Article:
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Animals make wonderful companions for people getting up in years. They’re loyal and always there to keep them company. But if the pet owner begins to experience symptoms of Alzheimer’s disease or other forms of dementia, their ability to care for the pet can start to deteriorate. It’s a Catch 22. Pets help make life more barely and happy for older people, but the animals can end up suffering if they don’t get the care they need. That brings us to our story today. When a man named Paul Russel went to visit his relative with Alzheimer’s disease, he looked around for the cat. When he heard the kitty scratching in the basement, he took the stairs down. What he saw made him shutter and scream. He couldn’t believe that cat was in such terrible condition.
“When they put him in the nursing home, I thought, ‘Hey, he has a cat,’” Russel told The Dodo. “The house was still open, so I went down and left some food for the cat until we figured out what we’re going to do. Then somebody mentioned that he had a second cat. So I started searching around, and suddenly this huge creature darts out from under the bed and runs down to the cellar, and I thought, ‘What was that?’”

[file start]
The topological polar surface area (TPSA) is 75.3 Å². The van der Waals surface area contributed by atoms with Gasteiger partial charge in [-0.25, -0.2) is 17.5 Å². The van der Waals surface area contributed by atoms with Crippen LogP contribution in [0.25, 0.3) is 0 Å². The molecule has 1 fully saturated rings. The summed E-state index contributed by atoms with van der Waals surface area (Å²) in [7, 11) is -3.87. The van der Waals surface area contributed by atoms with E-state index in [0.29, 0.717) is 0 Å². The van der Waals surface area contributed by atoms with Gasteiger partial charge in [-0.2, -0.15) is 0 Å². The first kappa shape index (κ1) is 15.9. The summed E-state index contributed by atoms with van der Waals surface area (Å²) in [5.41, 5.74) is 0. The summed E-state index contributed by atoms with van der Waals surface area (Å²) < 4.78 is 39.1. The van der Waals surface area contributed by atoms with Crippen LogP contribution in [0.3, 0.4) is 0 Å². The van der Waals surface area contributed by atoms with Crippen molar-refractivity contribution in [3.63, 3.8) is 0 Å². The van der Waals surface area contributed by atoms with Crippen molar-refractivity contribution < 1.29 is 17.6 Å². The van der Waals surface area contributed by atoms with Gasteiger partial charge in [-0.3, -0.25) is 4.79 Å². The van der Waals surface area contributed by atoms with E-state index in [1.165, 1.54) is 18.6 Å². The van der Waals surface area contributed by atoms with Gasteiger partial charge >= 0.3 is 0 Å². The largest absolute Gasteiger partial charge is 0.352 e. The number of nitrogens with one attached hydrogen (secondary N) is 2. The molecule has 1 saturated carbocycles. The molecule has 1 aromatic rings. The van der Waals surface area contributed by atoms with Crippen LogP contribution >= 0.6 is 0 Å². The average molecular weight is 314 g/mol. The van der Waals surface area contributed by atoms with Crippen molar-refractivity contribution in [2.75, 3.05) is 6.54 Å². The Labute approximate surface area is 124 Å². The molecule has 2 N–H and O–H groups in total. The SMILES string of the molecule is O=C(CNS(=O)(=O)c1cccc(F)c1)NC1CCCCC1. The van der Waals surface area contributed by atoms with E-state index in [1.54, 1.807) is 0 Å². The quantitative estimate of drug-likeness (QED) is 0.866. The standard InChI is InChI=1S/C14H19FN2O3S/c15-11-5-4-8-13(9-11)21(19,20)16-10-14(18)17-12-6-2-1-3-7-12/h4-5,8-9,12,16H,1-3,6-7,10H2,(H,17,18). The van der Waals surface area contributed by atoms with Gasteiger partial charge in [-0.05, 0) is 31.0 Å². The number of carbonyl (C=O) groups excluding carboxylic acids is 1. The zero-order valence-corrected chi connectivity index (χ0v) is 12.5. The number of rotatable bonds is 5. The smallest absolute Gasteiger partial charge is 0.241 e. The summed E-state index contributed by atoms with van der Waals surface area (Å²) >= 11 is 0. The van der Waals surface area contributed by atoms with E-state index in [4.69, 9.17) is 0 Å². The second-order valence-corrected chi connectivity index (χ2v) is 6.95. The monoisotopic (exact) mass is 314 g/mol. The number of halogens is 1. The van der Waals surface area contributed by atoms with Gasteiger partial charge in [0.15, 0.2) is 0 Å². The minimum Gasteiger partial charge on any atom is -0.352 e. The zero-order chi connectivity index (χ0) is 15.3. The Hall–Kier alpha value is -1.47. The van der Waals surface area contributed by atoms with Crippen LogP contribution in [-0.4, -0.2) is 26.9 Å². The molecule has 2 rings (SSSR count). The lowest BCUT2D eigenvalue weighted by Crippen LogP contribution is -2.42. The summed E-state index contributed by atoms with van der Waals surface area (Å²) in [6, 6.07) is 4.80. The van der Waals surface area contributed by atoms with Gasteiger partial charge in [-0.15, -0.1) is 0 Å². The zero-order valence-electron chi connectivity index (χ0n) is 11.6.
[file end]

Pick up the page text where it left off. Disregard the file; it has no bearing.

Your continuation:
The poor cat named Hidey was covered in pounds of matted fur. The animal was being weighed down by her own hair and could hardly get around. When the person visiting the relative saw Hidey’s pitiful state, he knew he couldn’t leave the cat there anymore.
“At first I thought it was a cat who had a blanket draped over her that she dragged down,” Russel said. “But no — it turned out to be Hidey. She hid down in the corner of the cellar. I’m down there with a flashlight looking — it was almost like a horror movie. And I found her hunkering in the corner. Probably very scared. Probably in a lot of pain.”
He rushed Hidey, who was also deprived of food and water, to a nearby animal shelter. There, the rescue workers shaved off Hidey’s matted fur. And after that quick, painless procedure, Hidey was able to walk and move about and get on the path to better health.
Because Hidey could not return to her former owner, the Western PA Humane Society contacted family members and found someone ready and willing to take Hidey into their home. Thankfully, Hidey will be cared for, but she is not the only one.
The Humane Society emphasized that if any of your family members have Alzheimer’s disease and are also pet owners, the animals need to be checked on as well.
In the video below, you can get a good look at Hidey before and after she had her matted fur shaved off. She was covered in dreadlocks and struggled to get around. If Russel hadn’t been there to save her, she most surely would not have made it.
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